Using Figurative Language

9 Feb

Figurative Language is language that uses words or expressions with a meaning that is different from the literal interpretation. In writing, if we state the facts as they are, we are using literal language. Figurative language allows writers to better describe something by comparing it with something else, or by saying something other than what is literally meant for affect. Check out the Figurative Language Rap for catchy examples, or scroll down to learn more!

Personification is a figure of speech where human characteristics are given to an animal or object; it involves giving human qualities to something that is not human.

  • For example: Clara’s stuffed bear smiled warmly as she hugged it.

Assonance is the repetition of vowel sounds to create internal rhyming within phrases or sentences. It is a rhyme that depends on the utilization of similar vowel sounds.

  • For example: Gand mow the lawn.

Alliteration occurs when a series of words in a row that have the same first consonant sound. These words could all be within the same row or sentence, or they may be used closely together but not in the same row or sentence.

  • For example: The wild and wooly walrus waits and wonders when we’ll walk by.

Hyperbole is an extreme exaggeration. This extreme exaggeration is used to make a point. Hyperbole can be considered the opposite of an understatement.

  • For example: Susie swore the rollercoaster’s first hill was two miles high.

Onomatopoeia involves naming a thing or an action by imitating the sound associated with it. This could include words like “hiss” or “roar” or any word that can be used to imitate a sound.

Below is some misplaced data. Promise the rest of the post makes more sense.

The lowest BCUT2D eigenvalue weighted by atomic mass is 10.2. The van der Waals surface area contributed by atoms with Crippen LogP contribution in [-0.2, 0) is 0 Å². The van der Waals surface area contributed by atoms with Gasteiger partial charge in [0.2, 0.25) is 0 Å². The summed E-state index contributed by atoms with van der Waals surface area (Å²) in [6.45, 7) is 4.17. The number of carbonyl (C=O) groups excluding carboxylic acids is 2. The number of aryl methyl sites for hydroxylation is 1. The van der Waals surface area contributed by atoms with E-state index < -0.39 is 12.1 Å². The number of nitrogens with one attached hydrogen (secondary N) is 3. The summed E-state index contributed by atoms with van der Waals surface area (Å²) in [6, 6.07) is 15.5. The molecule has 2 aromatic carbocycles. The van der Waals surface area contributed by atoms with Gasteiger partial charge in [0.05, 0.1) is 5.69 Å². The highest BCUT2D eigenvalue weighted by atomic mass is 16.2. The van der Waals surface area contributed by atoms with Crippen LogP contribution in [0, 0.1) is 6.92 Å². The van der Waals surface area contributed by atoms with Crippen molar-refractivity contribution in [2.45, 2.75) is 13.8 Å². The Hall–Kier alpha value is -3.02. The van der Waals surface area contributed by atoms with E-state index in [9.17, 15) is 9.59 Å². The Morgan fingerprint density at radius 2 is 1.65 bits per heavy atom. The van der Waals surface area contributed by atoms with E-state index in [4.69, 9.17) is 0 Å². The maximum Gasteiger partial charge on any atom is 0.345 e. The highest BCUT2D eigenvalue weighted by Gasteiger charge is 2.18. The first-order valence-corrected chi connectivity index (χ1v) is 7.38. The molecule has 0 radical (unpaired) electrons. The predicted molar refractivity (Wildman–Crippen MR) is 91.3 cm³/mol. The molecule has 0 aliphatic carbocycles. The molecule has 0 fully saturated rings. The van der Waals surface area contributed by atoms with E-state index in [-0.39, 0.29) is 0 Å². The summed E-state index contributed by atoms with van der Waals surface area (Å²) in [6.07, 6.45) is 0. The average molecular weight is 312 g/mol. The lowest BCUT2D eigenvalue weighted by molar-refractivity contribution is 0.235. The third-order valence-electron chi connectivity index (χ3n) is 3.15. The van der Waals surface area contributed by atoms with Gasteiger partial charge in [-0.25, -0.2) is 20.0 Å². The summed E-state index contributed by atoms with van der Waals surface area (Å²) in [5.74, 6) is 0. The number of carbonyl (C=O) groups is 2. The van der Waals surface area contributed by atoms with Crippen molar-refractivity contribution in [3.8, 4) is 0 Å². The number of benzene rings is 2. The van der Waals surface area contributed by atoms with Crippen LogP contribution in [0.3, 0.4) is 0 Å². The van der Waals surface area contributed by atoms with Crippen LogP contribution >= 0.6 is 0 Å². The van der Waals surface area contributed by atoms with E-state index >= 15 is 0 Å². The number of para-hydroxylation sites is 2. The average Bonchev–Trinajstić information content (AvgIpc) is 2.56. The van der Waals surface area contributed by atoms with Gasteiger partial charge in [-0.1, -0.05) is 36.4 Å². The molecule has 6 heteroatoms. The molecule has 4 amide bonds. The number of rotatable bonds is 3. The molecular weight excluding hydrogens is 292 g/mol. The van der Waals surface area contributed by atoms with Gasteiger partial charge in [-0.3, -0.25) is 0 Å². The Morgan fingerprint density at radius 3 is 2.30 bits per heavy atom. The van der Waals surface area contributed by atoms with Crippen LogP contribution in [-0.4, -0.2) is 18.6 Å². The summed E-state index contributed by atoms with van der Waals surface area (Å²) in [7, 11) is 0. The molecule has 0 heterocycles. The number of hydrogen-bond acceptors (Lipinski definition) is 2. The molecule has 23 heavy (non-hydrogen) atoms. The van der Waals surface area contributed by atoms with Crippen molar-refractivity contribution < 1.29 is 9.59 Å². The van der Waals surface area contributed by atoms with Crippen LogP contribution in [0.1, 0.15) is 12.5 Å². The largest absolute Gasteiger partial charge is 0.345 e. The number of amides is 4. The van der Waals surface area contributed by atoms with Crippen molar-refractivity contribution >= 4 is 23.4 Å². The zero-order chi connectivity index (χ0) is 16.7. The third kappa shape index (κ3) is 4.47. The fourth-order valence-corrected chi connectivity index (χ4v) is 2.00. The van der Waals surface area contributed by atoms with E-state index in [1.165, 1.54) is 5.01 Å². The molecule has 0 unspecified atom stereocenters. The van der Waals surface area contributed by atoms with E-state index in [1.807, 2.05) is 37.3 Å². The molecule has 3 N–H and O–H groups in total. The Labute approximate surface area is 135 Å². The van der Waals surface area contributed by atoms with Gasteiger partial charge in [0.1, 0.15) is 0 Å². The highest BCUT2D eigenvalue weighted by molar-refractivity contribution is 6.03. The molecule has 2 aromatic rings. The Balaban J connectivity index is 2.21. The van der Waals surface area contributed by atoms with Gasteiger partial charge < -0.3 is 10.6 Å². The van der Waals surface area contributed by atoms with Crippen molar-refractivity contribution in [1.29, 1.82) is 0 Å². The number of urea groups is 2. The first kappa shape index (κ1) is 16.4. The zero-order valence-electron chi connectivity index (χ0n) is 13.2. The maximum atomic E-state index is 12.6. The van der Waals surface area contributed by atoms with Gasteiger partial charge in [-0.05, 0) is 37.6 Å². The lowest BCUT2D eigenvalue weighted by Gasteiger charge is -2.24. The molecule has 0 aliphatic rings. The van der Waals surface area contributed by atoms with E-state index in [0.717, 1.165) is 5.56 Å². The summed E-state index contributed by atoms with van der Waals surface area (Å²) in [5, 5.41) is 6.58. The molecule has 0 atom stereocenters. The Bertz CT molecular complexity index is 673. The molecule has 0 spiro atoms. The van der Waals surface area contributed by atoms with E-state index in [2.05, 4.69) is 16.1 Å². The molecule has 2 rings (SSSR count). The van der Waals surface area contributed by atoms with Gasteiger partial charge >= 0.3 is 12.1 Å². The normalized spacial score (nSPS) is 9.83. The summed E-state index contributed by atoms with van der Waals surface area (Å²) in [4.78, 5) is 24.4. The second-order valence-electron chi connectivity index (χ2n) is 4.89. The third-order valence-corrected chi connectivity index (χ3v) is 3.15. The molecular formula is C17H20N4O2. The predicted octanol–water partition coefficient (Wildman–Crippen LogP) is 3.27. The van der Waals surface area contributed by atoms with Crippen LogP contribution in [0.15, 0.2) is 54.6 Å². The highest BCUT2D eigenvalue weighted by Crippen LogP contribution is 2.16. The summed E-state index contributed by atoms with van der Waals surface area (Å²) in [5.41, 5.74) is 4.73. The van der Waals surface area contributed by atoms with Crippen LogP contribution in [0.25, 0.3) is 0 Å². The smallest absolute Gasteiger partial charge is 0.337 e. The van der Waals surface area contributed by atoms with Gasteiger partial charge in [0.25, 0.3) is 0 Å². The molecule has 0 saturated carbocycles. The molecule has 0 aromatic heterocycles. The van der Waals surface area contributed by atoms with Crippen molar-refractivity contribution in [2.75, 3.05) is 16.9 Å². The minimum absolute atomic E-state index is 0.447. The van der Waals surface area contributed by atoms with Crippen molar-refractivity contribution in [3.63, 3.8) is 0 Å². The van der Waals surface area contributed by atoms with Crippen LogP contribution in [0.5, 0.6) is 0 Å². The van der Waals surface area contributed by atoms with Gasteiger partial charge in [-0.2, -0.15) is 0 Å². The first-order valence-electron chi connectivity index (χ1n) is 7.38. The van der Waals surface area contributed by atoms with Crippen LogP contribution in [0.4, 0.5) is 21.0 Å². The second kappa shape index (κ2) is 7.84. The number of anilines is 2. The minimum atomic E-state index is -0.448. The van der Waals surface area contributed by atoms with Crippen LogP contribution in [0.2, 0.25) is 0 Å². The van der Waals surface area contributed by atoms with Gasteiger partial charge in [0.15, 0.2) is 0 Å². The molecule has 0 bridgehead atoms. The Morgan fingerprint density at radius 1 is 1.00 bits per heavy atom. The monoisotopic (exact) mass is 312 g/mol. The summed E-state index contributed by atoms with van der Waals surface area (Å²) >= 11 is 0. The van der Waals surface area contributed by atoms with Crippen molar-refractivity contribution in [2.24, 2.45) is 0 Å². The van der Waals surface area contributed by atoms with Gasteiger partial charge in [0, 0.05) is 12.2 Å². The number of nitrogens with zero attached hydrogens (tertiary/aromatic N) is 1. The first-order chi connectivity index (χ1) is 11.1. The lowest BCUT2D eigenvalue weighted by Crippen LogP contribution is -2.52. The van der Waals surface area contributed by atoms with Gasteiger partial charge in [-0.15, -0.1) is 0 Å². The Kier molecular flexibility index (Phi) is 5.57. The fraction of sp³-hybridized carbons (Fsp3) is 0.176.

• For example: Chug, chug, chug. Puff, puff, puff. Ding-dong, ding-dong. The little train rumbled over the tracks.

A metaphor states a fact or draws a picture through the use of comparison.

  • For example: Her hair was silk.

A simile makes a comparison, like in a metaphor, but the simile is made explicit through the use of “like” or “as”.

  • For example: The sun was like a yellow ball floating in the sky.

Can you tell a metaphor from a simile? How do you feel about your alliteration skills? When should you use hyperbole? Take this quiz and see how you do! To learn more about figurative language, check out these resources:

As always, please schedule an appointment with the Writing Center for help with any writing concern, including proper use of figurative language!

© Alyssa Ryan 


One Response to “Using Figurative Language”


  1. Resources for Getting Started | The Christ College Writing Center - March 1, 2016

    […] Using Figurative Language […]

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